When my father took over the Domaine in the 1980s, he already had avant-gardist ideas, and wanted to produce more natural terroir wines. He was passionate about Alsatian geology. Maybe these ideas were too ambitious at the time, which made it difficult for my grandfather and father to understand each other.
Through marrying my mother, he took over a second family estate. This doubled the vineyard holdings, and my parents decided to stop bottling, and deliver our grapes to a cooperative, to be able to manage all the vineyards.
My father was a lover of great wines, and quite meticulous, and he continued to train with the best Alsatian winegrowers – like Ostertag, Deiss and Humbrecht. As a result, he stopped using herbicides in 1990, and we began producing our own wines again in 1998.
(SM) The vines have been farmed organically since 1998. From the first year we produced 35 cuvées, one for each parcel. Our idea was to make great wines, reducing by half the yields of the vineyard compared to what is allowed in Alsace. A necessary step to make terroir wines with aging potential.
The next generation
For my part, the situation was different, I first did general studies and then specialized in viticulture. I was lucky, my parents are very open-minded and absolutely wanted me to bring my style and ideas. So I had the opportunity to travel quite a bit before joining the family estate in 2009.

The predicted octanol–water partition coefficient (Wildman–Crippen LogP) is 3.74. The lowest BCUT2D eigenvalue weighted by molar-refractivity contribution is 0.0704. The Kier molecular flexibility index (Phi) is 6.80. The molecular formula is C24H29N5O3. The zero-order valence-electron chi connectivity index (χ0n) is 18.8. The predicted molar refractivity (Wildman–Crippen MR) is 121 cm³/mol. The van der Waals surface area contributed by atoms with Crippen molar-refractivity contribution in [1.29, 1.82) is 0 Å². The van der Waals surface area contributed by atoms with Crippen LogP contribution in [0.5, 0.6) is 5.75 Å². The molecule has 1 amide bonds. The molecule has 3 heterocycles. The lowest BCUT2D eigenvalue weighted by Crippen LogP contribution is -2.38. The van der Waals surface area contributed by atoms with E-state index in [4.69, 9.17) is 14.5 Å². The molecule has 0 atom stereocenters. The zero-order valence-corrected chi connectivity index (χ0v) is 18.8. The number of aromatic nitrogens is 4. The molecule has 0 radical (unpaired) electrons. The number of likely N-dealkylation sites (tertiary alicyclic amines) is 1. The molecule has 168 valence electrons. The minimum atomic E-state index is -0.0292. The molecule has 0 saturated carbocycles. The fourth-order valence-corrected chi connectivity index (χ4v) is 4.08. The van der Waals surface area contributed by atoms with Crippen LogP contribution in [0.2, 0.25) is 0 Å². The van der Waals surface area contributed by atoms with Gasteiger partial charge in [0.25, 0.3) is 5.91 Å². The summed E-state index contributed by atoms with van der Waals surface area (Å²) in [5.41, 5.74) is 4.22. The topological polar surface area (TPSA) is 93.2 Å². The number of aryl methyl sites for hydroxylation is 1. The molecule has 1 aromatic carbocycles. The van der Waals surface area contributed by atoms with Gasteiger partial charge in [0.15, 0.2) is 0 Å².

I did a stage in Côte-Rôtie at Pierre Gaillard, which gave me experience with making red wine. It’s no secret for Pinot Noir, it is absolutely necessary to have very small yields to obtain great results!
I worked for a year in Champagne at Domaine Bertrand Gautherot - Vouette & Sorbée - which allowed me to understand how to make top-of-the-range Crémant, before my arrival my parents did not make bubbles.
I also had the chance during this year to learn about biodynamics with Bertrand. I met Jean-Michel Florin, the president of Demeter France, who transmitted to me his passion for considering the vine as a truly living being ... I fell in love with biodynamics! I also went to Austria and Australia for six months.
As soon as I got back, I went straight to the Domaine and I made all our wines in 2009. There was no question for my father that there was an important transition between him and me. In 2010, we decided to convert the entire Domaine to Biodynamics and joined the Biodyvin group in 2015.
The style of the wines changed very quickly, now more than 95% are dry. It was not an easy task. [Alsace is one of the warmest and driest regions in France, grapes can easily ripen with a high sugar level.] I don’t think my father could imagine that with biodynamics we would be able to achieve such a great evolution, achieving phenolic maturity while making dry wines.
JG: What is your approach today in the vineyard?
We love living vines. We are still in search of balance; we can no longer work the vines like 30 years ago: global warming is well established, and we must adapt to it.
I think that thanks to biodynamics we have succeeded in bringing an additional element to our vines. My father made wines essentially linked to the earth; I have a much more holistic style, linked to the stars.
We make composts that we apply before winter. The thinking is: we feed our soils and not our vines, which pushes the vines to seek out the mineral elements available in their environment.
During the summer season, we hardly ever trim our vines, to avoid any loss of energy. The vines are pruned from the start for moderate yields.